Why is the average atomic mass for an element typically not a whole number?

1 Answer
May 27, 2016

Answer:

Because of the existence of isotopes.

Explanation:

An element is defined by it atomic number, #Z#, the number of massive, positively charge particles (protons): #Z=1, H; Z=2, He; Z=3, Li...........Z=92, U#.

On the other hand, a given nucleus may contain different numbers of neutrons, massive, neutrally charged nuclear charges. If we take #C# as our exemplar, it is a fact that all carbon nuclei have 6 protons; #Z=6# by definition. Most carbon nuclei contain 6 neutrons, to give the #""^12C# isotope. A few carbon nuclei contain 7 neutrons, to give the #""^13C# isotope, which is a very important isotope as it allows #""^13C# #NMR" Spectroscopy"#. A smaller few contain 8 neutrons to give the #""^14C# isotope.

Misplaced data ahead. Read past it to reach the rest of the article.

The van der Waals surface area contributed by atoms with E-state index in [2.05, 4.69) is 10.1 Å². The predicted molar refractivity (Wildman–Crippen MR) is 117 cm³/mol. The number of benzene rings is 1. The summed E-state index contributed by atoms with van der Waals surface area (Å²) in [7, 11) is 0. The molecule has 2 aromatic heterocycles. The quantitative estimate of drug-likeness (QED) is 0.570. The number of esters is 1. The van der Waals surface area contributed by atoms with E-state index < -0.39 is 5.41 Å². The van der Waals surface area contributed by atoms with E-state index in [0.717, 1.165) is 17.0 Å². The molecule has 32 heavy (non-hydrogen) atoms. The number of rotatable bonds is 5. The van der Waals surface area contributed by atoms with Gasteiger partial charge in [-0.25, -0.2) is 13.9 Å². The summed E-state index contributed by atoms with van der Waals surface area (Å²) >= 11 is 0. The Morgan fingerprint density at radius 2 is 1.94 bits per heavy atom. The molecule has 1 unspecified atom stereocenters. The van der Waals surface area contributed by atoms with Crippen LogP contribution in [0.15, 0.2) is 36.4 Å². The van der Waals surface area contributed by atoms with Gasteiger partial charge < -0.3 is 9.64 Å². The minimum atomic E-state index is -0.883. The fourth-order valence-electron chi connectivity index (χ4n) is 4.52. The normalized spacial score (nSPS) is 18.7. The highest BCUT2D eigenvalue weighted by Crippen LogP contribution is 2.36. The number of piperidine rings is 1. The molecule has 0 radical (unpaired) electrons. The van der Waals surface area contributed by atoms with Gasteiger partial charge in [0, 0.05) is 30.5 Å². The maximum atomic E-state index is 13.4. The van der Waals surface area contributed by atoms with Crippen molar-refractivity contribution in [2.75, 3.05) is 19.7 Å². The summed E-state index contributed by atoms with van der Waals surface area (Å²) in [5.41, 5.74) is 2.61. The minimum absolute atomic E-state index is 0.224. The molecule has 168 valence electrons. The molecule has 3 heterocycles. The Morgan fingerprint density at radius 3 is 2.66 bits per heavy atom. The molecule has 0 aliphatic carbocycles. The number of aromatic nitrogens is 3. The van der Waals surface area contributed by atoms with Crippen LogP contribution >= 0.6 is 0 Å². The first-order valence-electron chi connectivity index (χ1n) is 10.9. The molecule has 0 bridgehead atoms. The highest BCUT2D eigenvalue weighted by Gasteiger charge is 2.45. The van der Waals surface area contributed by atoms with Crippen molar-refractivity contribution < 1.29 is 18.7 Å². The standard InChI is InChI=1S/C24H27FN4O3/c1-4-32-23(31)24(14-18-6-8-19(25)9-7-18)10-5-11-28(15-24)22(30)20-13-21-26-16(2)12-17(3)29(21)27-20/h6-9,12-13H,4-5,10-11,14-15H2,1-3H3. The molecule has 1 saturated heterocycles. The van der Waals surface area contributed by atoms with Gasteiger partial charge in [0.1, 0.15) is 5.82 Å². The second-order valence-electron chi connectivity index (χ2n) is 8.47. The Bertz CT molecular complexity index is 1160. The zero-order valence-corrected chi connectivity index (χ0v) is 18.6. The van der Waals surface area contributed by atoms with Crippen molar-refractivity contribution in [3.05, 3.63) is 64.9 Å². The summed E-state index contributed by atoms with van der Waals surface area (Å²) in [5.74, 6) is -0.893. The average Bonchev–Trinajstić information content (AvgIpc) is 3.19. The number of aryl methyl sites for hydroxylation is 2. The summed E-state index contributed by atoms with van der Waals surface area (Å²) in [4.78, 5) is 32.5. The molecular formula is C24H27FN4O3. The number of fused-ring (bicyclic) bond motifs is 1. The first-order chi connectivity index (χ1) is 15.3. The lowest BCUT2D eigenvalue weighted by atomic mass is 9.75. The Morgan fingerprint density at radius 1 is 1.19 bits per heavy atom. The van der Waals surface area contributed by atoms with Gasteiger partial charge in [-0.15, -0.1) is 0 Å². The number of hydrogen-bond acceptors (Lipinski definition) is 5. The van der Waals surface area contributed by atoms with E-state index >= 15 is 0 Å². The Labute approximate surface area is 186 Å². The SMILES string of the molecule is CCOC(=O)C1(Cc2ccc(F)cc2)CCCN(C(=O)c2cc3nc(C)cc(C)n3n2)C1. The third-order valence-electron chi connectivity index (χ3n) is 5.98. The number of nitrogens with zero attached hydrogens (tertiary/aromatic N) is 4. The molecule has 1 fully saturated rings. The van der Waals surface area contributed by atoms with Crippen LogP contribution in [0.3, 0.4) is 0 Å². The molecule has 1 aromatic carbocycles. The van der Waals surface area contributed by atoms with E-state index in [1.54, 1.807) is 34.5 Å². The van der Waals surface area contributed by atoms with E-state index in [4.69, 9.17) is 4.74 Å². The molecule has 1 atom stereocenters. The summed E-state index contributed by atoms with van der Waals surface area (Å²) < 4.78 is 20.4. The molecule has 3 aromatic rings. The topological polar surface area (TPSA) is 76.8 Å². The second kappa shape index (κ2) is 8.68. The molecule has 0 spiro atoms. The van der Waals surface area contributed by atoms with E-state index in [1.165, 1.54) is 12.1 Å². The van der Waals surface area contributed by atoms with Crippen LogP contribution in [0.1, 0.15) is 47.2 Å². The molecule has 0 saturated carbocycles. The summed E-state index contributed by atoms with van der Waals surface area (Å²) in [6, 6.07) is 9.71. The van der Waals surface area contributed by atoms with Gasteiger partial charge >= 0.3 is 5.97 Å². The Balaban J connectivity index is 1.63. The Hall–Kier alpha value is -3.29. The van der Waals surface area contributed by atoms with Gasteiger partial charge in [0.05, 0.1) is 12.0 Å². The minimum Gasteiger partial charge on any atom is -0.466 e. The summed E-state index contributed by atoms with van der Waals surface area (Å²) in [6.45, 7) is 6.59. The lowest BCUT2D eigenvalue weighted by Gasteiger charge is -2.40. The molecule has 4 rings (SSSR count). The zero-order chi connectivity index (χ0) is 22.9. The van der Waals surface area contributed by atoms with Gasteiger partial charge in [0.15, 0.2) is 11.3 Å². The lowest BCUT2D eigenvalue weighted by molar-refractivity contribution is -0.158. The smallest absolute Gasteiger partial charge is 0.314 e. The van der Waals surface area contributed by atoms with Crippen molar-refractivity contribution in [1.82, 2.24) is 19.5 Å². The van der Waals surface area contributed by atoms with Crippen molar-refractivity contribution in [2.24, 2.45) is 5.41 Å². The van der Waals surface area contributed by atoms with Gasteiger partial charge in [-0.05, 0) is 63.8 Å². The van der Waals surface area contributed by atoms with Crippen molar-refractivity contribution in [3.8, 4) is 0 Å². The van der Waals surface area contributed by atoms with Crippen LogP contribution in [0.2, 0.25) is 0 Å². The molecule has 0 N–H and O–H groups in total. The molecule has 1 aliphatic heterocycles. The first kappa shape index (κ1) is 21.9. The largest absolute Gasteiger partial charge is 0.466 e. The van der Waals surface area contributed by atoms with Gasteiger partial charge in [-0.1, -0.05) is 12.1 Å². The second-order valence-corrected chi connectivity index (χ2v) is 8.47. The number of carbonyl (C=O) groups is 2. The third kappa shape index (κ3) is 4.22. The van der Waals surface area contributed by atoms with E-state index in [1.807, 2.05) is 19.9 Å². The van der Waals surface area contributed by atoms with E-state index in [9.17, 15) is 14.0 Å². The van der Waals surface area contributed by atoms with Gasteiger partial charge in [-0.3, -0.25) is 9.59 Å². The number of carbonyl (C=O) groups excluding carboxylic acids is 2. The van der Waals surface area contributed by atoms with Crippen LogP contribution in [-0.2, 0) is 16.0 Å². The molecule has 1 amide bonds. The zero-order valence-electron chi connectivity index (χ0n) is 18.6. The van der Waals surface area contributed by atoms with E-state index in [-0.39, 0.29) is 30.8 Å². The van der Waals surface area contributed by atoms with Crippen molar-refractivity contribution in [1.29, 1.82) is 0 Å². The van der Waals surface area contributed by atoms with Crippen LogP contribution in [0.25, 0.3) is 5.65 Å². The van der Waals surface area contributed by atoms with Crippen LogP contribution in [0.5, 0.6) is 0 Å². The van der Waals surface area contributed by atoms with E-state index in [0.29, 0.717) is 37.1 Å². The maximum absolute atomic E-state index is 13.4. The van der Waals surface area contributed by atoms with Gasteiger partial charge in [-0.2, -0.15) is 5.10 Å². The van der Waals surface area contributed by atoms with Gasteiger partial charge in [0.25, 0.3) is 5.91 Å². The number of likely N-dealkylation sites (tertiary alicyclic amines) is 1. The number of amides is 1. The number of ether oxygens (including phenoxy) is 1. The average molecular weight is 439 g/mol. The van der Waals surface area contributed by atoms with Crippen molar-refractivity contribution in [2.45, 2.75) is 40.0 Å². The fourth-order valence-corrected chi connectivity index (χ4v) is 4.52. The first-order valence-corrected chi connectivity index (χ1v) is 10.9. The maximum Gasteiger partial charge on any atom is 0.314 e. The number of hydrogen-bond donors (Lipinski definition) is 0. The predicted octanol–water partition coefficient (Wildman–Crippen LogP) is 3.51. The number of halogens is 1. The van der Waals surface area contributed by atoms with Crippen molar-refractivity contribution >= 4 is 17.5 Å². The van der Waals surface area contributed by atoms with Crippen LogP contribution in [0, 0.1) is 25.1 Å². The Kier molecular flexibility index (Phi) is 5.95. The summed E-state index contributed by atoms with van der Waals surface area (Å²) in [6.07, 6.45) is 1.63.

Now all these isotopes have 6 protons, but the different number of neutrons gives rise to different elemental masses. The weighted average of the individual isotopes is the quoted atomic mass, which for #C# is #"12.011 amu"#.

Transition metals typically have a range of isotopes, and thus non-integral atomic masses.